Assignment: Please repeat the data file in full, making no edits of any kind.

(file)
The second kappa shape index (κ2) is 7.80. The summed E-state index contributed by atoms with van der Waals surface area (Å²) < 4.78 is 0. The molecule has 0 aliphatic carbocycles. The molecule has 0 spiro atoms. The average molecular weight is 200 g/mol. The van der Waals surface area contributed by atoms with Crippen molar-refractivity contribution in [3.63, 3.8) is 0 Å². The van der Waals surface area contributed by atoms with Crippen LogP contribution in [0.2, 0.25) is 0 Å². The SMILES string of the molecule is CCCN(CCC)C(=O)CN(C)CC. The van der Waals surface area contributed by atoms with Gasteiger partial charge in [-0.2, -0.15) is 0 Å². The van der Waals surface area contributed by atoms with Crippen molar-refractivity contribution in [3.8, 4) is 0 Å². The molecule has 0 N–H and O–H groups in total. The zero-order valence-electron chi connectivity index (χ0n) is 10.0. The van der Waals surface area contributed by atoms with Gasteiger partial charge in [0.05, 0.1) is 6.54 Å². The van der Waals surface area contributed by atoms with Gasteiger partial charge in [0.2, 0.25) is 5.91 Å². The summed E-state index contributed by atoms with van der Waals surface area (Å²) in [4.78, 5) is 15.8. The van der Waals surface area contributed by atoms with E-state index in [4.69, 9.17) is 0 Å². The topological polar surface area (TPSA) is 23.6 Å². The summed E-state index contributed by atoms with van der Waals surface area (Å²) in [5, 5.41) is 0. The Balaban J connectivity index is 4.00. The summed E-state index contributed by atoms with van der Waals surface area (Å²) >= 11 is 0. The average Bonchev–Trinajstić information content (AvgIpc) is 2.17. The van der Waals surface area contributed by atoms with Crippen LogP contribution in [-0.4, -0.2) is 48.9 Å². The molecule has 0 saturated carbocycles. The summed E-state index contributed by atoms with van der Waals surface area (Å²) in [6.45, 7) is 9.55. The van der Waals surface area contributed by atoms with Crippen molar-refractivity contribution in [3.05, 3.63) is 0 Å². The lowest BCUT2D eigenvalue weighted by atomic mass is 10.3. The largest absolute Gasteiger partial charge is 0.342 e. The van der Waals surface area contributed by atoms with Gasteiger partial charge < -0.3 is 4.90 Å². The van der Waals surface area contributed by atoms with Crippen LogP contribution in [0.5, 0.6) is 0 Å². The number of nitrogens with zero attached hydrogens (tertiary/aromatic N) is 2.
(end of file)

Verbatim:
The second kappa shape index (κ2) is 7.80. The summed E-state index contributed by atoms with van der Waals surface area (Å²) < 4.78 is 0. The molecule has 0 aliphatic carbocycles. The molecule has 0 spiro atoms. The average molecular weight is 200 g/mol. The van der Waals surface area contributed by atoms with Crippen molar-refractivity contribution in [3.63, 3.8) is 0 Å². The van der Waals surface area contributed by atoms with Crippen LogP contribution in [0.2, 0.25) is 0 Å². The SMILES string of the molecule is CCCN(CCC)C(=O)CN(C)CC. The van der Waals surface area contributed by atoms with Gasteiger partial charge in [-0.2, -0.15) is 0 Å². The van der Waals surface area contributed by atoms with Crippen molar-refractivity contribution in [3.8, 4) is 0 Å². The molecule has 0 N–H and O–H groups in total. The zero-order valence-electron chi connectivity index (χ0n) is 10.0. The van der Waals surface area contributed by atoms with Gasteiger partial charge in [0.05, 0.1) is 6.54 Å². The van der Waals surface area contributed by atoms with Gasteiger partial charge in [0.2, 0.25) is 5.91 Å². The summed E-state index contributed by atoms with van der Waals surface area (Å²) in [4.78, 5) is 15.8. The van der Waals surface area contributed by atoms with E-state index in [4.69, 9.17) is 0 Å². The topological polar surface area (TPSA) is 23.6 Å². The summed E-state index contributed by atoms with van der Waals surface area (Å²) in [5, 5.41) is 0. The Balaban J connectivity index is 4.00. The summed E-state index contributed by atoms with van der Waals surface area (Å²) >= 11 is 0. The average Bonchev–Trinajstić information content (AvgIpc) is 2.17. The van der Waals surface area contributed by atoms with Crippen LogP contribution in [-0.4, -0.2) is 48.9 Å². The molecule has 0 saturated carbocycles. The summed E-state index contributed by atoms with van der Waals surface area (Å²) in [6.45, 7) is 9.55. The van der Waals surface area contributed by atoms with Crippen molar-refractivity contribution in [3.05, 3.63) is 0 Å². The lowest BCUT2D eigenvalue weighted by atomic mass is 10.3. The largest absolute Gasteiger partial charge is 0.342 e. The van der Waals surface area contributed by atoms with Gasteiger partial charge < -0.3 is 4.90 Å². The van der Waals surface area contributed by atoms with Crippen LogP contribution in [0.5, 0.6) is 0 Å². The number of nitrogens with zero attached hydrogens (tertiary/aromatic N) is 2.